Lawson case: Harsh words, sudden fight started it all

Fortune... can bring about great changes in a situation through very slight forces.

– Julius Caesar

Chance rules an empire that renders choice a fool’s illusion.

– George Eliot, Middlemarch

Paul Mann
Mad River Union

ARCATA – A chance tiff over a common iPhone led to the violent death of David Josiah Lawson, 24 hours before the High Holy Day of the Christian spring.

Women propelled fortune’s wheel at the outset.

Renlyn Bobadilla, “D.J’s” girlfriend, stepped from the threshold of a small bungalow at 1120 Spear Ave. at about 2:30 in the morning. She was accompanied by Lawson and two of his many friends, brothers Kyle and Kristoff Castillo.

Immediately the four saw three people about 10 feet away from the two-step wooden stairs to the front door.

The three were later identified as Kyle Zoellner, thin, tall and almost gaunt, with a wispy goatee and brown hair; his long-time partner, Lila Ortega, petite and stocky with blue-dyed hair; and a tall, slender woman with short blond tresses, Naiya Wilkins.

Bobadilla testified that the trio of strangers questioned her and her companions about Ortega’s missing phone. A search by Ortega and her friends had turned up nothing as they waited for Zoellner to come pick them up.

By several accounts, Zoellner was the first to speak on his girlfriend’s behalf, inquiring courteously as to the phone’s whereabouts. Had the four come across it by any chance? He was believed to be holding his car keys in one hand.

Bobadilla began her narrative on the witness stand pointing to Ortega, not Zoellner. Bobadilla and her three companions felt they were being accused of theft.

“I know you stole my phone, you piece of shit!” Bobadilla quoted Ortega as mouthing off.

Ortega had testified previously that when she asked about her phone, the four “got mad, got very aggressive.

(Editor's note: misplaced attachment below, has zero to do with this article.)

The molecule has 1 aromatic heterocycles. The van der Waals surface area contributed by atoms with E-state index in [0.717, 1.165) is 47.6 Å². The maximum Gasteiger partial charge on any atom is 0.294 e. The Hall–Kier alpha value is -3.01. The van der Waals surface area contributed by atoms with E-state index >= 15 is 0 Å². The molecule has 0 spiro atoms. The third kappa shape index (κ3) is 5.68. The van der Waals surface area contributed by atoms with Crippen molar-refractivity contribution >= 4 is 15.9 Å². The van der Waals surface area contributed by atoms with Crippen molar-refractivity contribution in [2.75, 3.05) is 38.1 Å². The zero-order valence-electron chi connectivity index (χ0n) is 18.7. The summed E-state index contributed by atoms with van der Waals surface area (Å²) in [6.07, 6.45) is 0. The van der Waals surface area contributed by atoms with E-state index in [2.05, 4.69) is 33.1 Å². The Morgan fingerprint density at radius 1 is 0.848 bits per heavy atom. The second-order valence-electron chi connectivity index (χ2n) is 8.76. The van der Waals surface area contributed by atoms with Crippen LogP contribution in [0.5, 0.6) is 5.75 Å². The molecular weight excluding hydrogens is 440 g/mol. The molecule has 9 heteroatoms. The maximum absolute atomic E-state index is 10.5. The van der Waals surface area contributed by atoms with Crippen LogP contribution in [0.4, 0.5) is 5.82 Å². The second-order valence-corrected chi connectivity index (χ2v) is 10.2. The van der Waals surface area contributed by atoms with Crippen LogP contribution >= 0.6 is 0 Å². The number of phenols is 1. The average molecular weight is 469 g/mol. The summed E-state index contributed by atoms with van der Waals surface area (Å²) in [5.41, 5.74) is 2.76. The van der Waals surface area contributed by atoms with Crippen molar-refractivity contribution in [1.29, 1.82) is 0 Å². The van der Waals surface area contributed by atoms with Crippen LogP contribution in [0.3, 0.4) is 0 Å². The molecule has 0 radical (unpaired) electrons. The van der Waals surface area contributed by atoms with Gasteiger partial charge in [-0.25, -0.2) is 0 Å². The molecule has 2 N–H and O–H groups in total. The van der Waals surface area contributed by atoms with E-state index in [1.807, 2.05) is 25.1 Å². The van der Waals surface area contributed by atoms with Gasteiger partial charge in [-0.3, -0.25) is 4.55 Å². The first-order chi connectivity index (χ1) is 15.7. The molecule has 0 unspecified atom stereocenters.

“We weren’t trying to accuse them,” she told the court. “I was being very polite.”

Not so, Bobadilla testified. Ortega ordered the three men to turn out their pockets. “I yelled she shouldn’t be saying that to my boyfriend!”

Bobadilla called herself “highly protective” of people of color. Like Lawson, the Castillo brothers are African-American.

The HSU senior said she didn’t remember how, but suddenly Ortega was biting her breast, sinking her teeth into Bobadilla’s flesh and holding on. Photography exhibits placed in courtroom evidence documented the bites, scabs and bruising she suffered on and underneath her left breast. She also suffered a tiny, unexplained puncture wound on one forearm.

Bobadilla said she did not see Zoellner throw punches. She did not say whether any of her male friends landed the first blow as she and Ortega squabbled.

Zoellner’s girlfriend, Ortega, testified, “They punched me in the face,” blackening her left eye and cheek bone. But she could not distinguish who threw the punch.

Bobadilla said the scuffle, however it began, trailed off in short order. She couldn’t explain why or if someone had intervened to break it up.